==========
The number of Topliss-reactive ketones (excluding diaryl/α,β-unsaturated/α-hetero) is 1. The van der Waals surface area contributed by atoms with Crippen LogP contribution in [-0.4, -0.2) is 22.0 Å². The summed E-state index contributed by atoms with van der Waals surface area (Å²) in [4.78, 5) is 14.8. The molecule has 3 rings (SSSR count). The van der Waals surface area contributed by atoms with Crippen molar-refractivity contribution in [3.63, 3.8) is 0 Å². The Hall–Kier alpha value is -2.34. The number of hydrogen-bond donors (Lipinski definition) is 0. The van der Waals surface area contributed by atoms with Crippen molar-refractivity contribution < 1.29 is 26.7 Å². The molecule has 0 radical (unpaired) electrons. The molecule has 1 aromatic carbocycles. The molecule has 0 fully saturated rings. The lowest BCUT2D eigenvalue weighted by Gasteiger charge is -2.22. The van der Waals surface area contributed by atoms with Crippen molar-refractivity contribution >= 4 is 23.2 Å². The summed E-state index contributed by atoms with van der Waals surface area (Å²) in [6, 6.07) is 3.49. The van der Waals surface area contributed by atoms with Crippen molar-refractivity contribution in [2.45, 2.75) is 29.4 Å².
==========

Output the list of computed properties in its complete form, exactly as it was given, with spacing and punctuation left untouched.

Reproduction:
The number of Topliss-reactive ketones (excluding diaryl/α,β-unsaturated/α-hetero) is 1. The van der Waals surface area contributed by atoms with Crippen LogP contribution in [-0.4, -0.2) is 22.0 Å². The summed E-state index contributed by atoms with van der Waals surface area (Å²) in [4.78, 5) is 14.8. The molecule has 3 rings (SSSR count). The van der Waals surface area contributed by atoms with Crippen molar-refractivity contribution in [3.63, 3.8) is 0 Å². The Hall–Kier alpha value is -2.34. The number of hydrogen-bond donors (Lipinski definition) is 0. The van der Waals surface area contributed by atoms with Crippen molar-refractivity contribution < 1.29 is 26.7 Å². The molecule has 0 radical (unpaired) electrons. The molecule has 1 aromatic carbocycles. The molecule has 0 fully saturated rings. The lowest BCUT2D eigenvalue weighted by Gasteiger charge is -2.22. The van der Waals surface area contributed by atoms with Crippen molar-refractivity contribution >= 4 is 23.2 Å². The summed E-state index contributed by atoms with van der Waals surface area (Å²) in [6, 6.07) is 3.49. The van der Waals surface area contributed by atoms with Crippen molar-refractivity contribution in [2.45, 2.75) is 29.4 Å².